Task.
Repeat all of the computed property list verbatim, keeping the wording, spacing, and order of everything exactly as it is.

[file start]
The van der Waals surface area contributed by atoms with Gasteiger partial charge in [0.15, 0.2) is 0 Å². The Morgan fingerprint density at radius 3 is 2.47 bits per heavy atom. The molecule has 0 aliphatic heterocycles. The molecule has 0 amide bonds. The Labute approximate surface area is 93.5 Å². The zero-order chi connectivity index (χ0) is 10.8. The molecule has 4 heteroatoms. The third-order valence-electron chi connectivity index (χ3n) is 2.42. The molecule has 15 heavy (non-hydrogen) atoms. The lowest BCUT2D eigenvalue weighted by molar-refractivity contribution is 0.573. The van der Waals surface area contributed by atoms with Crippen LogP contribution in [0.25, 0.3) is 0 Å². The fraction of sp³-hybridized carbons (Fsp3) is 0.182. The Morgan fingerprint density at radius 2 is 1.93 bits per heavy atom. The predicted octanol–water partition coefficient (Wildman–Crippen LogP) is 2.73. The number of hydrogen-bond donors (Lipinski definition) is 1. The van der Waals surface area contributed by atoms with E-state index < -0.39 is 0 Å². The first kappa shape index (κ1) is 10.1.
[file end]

The van der Waals surface area contributed by atoms with Gasteiger partial charge in [0.15, 0.2) is 0 Å². The Morgan fingerprint density at radius 3 is 2.47 bits per heavy atom. The molecule has 0 aliphatic heterocycles. The molecule has 0 amide bonds. The Labute approximate surface area is 93.5 Å². The zero-order chi connectivity index (χ0) is 10.8. The molecule has 4 heteroatoms. The third-order valence-electron chi connectivity index (χ3n) is 2.42. The molecule has 15 heavy (non-hydrogen) atoms. The lowest BCUT2D eigenvalue weighted by molar-refractivity contribution is 0.573. The van der Waals surface area contributed by atoms with Crippen LogP contribution in [0.25, 0.3) is 0 Å². The fraction of sp³-hybridized carbons (Fsp3) is 0.182. The Morgan fingerprint density at radius 2 is 1.93 bits per heavy atom. The predicted octanol–water partition coefficient (Wildman–Crippen LogP) is 2.73. The number of hydrogen-bond donors (Lipinski definition) is 1. The van der Waals surface area contributed by atoms with E-state index < -0.39 is 0 Å². The first kappa shape index (κ1) is 10.1.